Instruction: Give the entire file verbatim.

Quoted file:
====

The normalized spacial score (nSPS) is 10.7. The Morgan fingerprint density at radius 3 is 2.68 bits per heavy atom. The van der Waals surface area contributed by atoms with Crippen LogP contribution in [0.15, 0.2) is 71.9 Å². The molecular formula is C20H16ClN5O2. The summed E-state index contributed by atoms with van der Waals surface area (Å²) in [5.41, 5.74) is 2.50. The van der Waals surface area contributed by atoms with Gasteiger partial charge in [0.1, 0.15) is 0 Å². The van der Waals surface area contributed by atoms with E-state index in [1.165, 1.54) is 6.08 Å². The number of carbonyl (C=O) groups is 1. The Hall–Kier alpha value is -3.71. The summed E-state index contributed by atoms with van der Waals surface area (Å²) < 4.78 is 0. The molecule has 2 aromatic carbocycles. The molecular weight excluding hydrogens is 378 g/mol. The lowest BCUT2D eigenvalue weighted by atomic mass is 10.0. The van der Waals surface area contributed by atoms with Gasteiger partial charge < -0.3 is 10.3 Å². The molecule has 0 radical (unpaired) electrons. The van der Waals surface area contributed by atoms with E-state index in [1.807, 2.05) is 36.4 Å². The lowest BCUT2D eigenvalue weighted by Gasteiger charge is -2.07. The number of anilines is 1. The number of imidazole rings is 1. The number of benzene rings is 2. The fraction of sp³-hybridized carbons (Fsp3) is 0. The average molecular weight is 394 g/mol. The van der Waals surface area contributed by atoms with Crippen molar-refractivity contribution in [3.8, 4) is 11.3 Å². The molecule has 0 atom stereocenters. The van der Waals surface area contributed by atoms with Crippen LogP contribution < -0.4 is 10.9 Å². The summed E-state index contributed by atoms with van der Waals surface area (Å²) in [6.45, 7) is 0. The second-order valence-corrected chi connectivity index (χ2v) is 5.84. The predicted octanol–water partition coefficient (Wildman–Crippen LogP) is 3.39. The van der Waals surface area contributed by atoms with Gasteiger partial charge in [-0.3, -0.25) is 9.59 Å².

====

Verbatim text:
The normalized spacial score (nSPS) is 10.7. The Morgan fingerprint density at radius 3 is 2.68 bits per heavy atom. The van der Waals surface area contributed by atoms with Crippen LogP contribution in [0.15, 0.2) is 71.9 Å². The molecular formula is C20H16ClN5O2. The summed E-state index contributed by atoms with van der Waals surface area (Å²) in [5.41, 5.74) is 2.50. The van der Waals surface area contributed by atoms with Gasteiger partial charge in [0.1, 0.15) is 0 Å². The van der Waals surface area contributed by atoms with E-state index in [1.165, 1.54) is 6.08 Å². The number of carbonyl (C=O) groups is 1. The Hall–Kier alpha value is -3.71. The summed E-state index contributed by atoms with van der Waals surface area (Å²) < 4.78 is 0. The molecule has 2 aromatic carbocycles. The molecular weight excluding hydrogens is 378 g/mol. The lowest BCUT2D eigenvalue weighted by atomic mass is 10.0. The van der Waals surface area contributed by atoms with Gasteiger partial charge < -0.3 is 10.3 Å². The molecule has 0 radical (unpaired) electrons. The van der Waals surface area contributed by atoms with E-state index in [1.807, 2.05) is 36.4 Å². The lowest BCUT2D eigenvalue weighted by Gasteiger charge is -2.07. The number of anilines is 1. The number of imidazole rings is 1. The number of benzene rings is 2. The fraction of sp³-hybridized carbons (Fsp3) is 0. The average molecular weight is 394 g/mol. The van der Waals surface area contributed by atoms with Crippen molar-refractivity contribution in [3.8, 4) is 11.3 Å². The molecule has 0 atom stereocenters. The van der Waals surface area contributed by atoms with Crippen LogP contribution < -0.4 is 10.9 Å². The summed E-state index contributed by atoms with van der Waals surface area (Å²) in [6.45, 7) is 0. The second-order valence-corrected chi connectivity index (χ2v) is 5.84. The predicted octanol–water partition coefficient (Wildman–Crippen LogP) is 3.39. The van der Waals surface area contributed by atoms with Gasteiger partial charge in [-0.3, -0.25) is 9.59 Å².